Feast Your Eyes on Robert McGinnis’ New Covers for Neil Gaiman’s Early Paperbacks

Saturday, September 24th, 2016 | Posted by John ONeill

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I know I’m not the only one out there who’s purchased a new edition of a favorite book just because I loved the new cover.

And I’ll definitely be getting in line to pick up the new mass market paperback editions of Neil Gaiman’s American GodsNeverwhereAnansi Boys, and Stardust, all gorgeously rendered by famous paperback 50s artist Robert McGinnis, who’s now in his 90s but still doing brilliant work. Neil takes about how the new covers came about on his blog:

About a year ago, Jennifer Brehl and I were talking. Jennifer is my editor at William Morrow… I went off about how paperback covers used to be beautiful, and were painted, and told you so much. And how much I missed the covers of the ’50s and ’60s and ’70s, the ones I’d collected and bought back in the dawn of time. And somehow the conversation wound up with me asking if Harper Collins would publish a set of mass market paperbacks of my books with gloriously retro covers and Jennifer saying that yes, they would….

I sent a note to Jennifer asking if there was even the slightest possibility that Mr McGinnis would be interested in painting the covers for the paperback set we wanted to do. He said yes. I say that so blithely. But he has retired, pretty much, and he doesn’t have email, and it was only because the Morrow art director had worked with him, and he was intrigued by the commission… and ROBERT MCGINNIS SAID YES.

Neil has been talking about each cover in more detail on Tumblr. Check it out here.

The new mass market paperback edition of American Gods was published August 16, Stardust arrives on September 27, Anansi Boys on October 25, and Neverwhere on November 29. All four covers are painted by Robert E McGinnis, with lettering by Todd Klein. Click the images above for bigger versions.

New Treasures: The Tinker King by Tiffany Trent, Book II of The Unnaturalists

Saturday, September 24th, 2016 | Posted by John ONeill

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I discover a lot of great writers by attending readings, and that’s exactly how I found Tiffany Trent. I was at Wiscon — which has one of the most rewarding reading tracks of any convention in the country — back in 2012 , where one reader in particular really impressed me. Her writing was fresh and original, with a marvelously inventive world and a compelling and instantly likable main character. Here’s what I wrote at the time:

My favorite tale… was Tiffany Trent’s The Unnaturalists. Set in an alternate London where magical creatures are preserved in museums, The Unnaturalists follows plucky young Vespa Nyx, who is happily cataloging unnatural creatures in her father’s museum until she becomes involved in Syrus Reed’s attempts to free his Tinker family, who have been captured to be refinery slaves. Funny, fast-paced, and packed with lively characters, Tiffany Trent’s novel captured my attention immediately.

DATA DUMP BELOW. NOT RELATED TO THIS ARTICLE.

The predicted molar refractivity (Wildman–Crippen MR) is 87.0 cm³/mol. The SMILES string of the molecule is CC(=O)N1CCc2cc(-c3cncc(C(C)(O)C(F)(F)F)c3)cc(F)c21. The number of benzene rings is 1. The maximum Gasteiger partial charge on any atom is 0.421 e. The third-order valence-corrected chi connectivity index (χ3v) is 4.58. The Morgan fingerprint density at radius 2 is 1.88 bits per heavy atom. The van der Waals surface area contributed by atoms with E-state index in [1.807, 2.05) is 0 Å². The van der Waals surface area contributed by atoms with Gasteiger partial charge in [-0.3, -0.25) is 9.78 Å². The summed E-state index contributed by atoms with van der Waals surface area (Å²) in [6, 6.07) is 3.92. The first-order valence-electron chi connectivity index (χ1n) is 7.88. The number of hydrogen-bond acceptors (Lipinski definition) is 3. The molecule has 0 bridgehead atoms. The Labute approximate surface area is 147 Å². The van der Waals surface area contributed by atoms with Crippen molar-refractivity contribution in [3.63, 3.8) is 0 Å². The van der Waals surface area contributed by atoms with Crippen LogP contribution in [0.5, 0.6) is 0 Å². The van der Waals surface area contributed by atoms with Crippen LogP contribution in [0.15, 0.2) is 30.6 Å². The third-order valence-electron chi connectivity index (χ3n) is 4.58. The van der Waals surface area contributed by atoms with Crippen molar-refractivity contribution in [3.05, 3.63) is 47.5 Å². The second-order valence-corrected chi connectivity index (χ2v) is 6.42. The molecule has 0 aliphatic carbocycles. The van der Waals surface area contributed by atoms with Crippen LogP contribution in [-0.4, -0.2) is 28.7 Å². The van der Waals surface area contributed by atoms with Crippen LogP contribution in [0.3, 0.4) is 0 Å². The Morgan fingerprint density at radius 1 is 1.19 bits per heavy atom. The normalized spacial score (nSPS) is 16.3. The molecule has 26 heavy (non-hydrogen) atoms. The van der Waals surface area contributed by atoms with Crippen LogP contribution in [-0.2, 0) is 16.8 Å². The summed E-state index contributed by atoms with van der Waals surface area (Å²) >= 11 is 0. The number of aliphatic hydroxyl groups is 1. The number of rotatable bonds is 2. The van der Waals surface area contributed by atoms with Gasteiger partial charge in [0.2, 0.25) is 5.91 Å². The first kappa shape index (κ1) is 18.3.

The Unnaturalists was published in hardcover in 2012, and the sequel, The Tinker King, arrived in 2014. Saga Press published the paperback edition of The Unnaturalists (above) in June of this year, and the paperback edition of The Tinker King followed on July 26. Both are available for $7.99 in print, and $6.99 in digital format. The covers are by Aaron Goodman (click for bigger versions).

Fantasia 2016, Day 10, Part 2: Sharp and Short, Long and Languid (Born of Woman Showcase, Realive, and Tank 432)

Friday, September 23rd, 2016 | Posted by Matthew David Surridge

SkinThe evening of Saturday, July 23, was going to be busy for me, with three shows at the De Sève Theatre. First, a showcase of short films called Born of Woman, which the Fantasia program told me would feature nine films by women directors “centred largely around themes of the body and interpersonal malaise.” Then after that two science-fiction features. The first would be Realive, about a man from our time (or close to it) who dies and is cryonically revived in 2083. The second would be Tank 432, about a squad of soldiers seeking shelter from a surreal battle within a battered tank. It looked like a promising night, and it got off to a good start in the late afternoon with the Born of Woman showcase.

The first film in the showcase was “Skin,” written, starring, and directed by Jessica Makinson. It’s an ambiguous but character-based piece, in which (if I’m reading it right) a woman (Makinson) charms a lover (Johnny Sneed), using a piece of herself. It’s beautifully shot, drenched in light, and the minimalist dialogue allows the story to be told almost entirely in visuals. Languid yet brief, the film created an almost fable-like atmosphere.

Next was “Venefica,” by Maria Wilson (director, writer, and star), following a nervous young witch as she approaches a nighttime ritual that will determine her destiny. Will she follow the path of the magic of the dark, or the magic of the light? It’s a quiet story, with long leisurely shots, in which at least one life hangs in the balance. At seven minutes, the piece is short, builds nicely, and leaves an audience with just the right amount of questions at the end. What is determined by the ritual, and what by Venefica’s own character? She has very definite ideas about which path she wants to follow, and it’s possible that the actions she’s taken to prepare the ritual show who she is as much as do the results of the ritual itself: she gets what she hopes for, but then perhaps also the hopes are a sign of what her path must be. Character, then, is destiny.